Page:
As a marketer, I’ve been programmed to look for useful lessons in all things – you never know where the next great idea will come from to help your clients increase their profit margin. Quite frequently, the best (and quite frankly, fabulous) marketing tips come from the most unusual places, like from former Victoria’s Secret model, Carol Perkins and her company, Harry Barker. This makes sense. We marketers drag a concept into our field and jump on the proverbial bandwagon. It isn’t long before jargon like “SoLoMo” and “Tradigital” become everyday terms used by our clients.
To find the next “hidden gem” idea (new and tried-and-true reminders), you’ll have to look obscurely. In this case, take a look at the world through grey-colored glasses.
Once you get past the mediocre writing and obvious separation of one book into a trilogy to increase sales, there are some true lessons to be garnered from Fifty Shades of Grey. I’m not talking about the how-to’s of all the “props” used on the book or a reintroduction to the Karma Sutra. I’m certainly not recommending you go into a board room, drop the book on the table and announce that this is the source of your FY 2013 marketing plan.
But, take a deeper look. There’s a reason this trilogy has been on the combined Print and E-Book Fiction New York Times Best Sellers List for 18 weeks straight (currently in position 1, 2, and 3).
This book is about as personal as it gets. The lives of the characters are vivid and exposed to the reader – their experiences are about as raw as they possibly can be.
Whenever possible, this is the level of “real” that your brand should achieve with its potential consumers. Customers don’t want to be pitched to. They want an experience. They want to know that your product or service will truthfully fit with their strategy or lifestyle and enhance it in some way. The quickest way to achieve this sense of trust is to be as personal as possible. Don’t hide behind industry jargon and acronyms.
This is especially true on social media, but extends into the traditional realm. We are a culture of instant gratification and rewards. Consumers want to be recognized, and rewarded, for patronizing your business in a world where there are so many options.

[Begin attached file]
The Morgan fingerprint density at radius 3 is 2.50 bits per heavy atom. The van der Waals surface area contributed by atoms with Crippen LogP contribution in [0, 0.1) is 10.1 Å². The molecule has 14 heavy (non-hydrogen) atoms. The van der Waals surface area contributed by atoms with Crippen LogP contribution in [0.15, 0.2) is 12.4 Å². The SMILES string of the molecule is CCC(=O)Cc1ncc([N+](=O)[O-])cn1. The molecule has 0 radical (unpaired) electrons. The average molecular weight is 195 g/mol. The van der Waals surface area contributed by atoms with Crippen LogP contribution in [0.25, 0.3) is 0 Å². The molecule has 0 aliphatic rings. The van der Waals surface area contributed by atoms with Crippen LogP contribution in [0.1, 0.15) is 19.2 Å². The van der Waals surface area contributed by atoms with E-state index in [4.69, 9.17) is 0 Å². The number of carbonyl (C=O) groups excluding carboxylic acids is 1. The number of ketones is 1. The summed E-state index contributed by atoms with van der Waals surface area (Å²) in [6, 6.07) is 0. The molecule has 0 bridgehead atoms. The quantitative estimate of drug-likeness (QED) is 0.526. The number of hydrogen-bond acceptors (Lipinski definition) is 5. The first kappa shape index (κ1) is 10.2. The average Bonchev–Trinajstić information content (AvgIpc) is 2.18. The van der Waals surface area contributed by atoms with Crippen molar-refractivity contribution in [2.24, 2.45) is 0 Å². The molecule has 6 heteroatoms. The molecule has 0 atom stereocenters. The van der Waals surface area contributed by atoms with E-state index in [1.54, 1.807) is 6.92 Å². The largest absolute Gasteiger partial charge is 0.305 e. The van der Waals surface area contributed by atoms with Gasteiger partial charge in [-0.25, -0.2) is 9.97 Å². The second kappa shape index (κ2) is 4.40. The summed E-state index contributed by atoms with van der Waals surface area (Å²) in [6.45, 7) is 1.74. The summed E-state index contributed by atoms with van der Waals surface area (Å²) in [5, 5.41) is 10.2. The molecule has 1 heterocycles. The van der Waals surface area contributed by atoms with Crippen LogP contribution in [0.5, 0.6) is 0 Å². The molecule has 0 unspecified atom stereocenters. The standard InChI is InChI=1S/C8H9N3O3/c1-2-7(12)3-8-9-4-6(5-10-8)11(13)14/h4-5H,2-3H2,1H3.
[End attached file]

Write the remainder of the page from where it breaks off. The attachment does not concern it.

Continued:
When you can, recognize your loyal fans, followers, customers, commenters and bloggers. These are the folks that already like what you are doing. They are the people who will best represent your brand. Engage them through whatever means necessary. Host an exclusive event? Create an exclusive partnership offer with a complimentary business? Build an exclusive club of people who use your services? It doesn’t matter what it is – it just has to be engaging and personal.
So Christian is hot and Ana is cute, but how does this translate into attractive marketing?
Attractive and intuitive marketing with clear call-to-action will always yield better ROI than unappealing and confusing pieces.
When investing dollars into marketing, “it’s good enough” is never a sentence that should be thought of, let alone said. I’ve seen so many marketing pieces, both traditional and digital, that weren’t quite there. Regardless of what number revision the piece is on, if it’s not right, don’t publish. Why waste your marketing budget on something that isn’t going to make you more money by not being productive?
Trying new things (as kinky as they are) is a theme woven heavily into the trilogy. So try new things – in your marketing. If you do what you’ve always done, you’re going to get what you’ve always got. Throw last year’s marketing plan out the window and start from scratch. Ask yourself the hard questions: What worked? What didn’t work? Most importantly, why are we doing this? If the answer is “because we always have,” scrap the idea and try something else. Don’t be afraid to experiment (ahem).
Look at the example of the Dollar Shave Club.com. The company received international YouTube recognition for their out-of-the-box production advertising their new service. The results were impressive: in the first ten days, the company signed up 20,000 subscribers is on target to reach $50 million in sales in its first twelve months.
Be Mindful of Response
So, there is a lot of experimenting going on here. Make sure you read your audience well.
Take the time to study, and I mean really study, your analytics. What are your customers trying to tell you through their actions?
Are they clicking on an exclusive offer and then leaving the page? Try shortening the sign-up form or creating precise messaging about what the offer entails.
If you’re in the middle of a campaign, check your responses daily. If something isn’t working, make a single change and see if there is an improvement toward reaching your marketing goals. That way, you can avoid the sting of a whip from a failed campaign.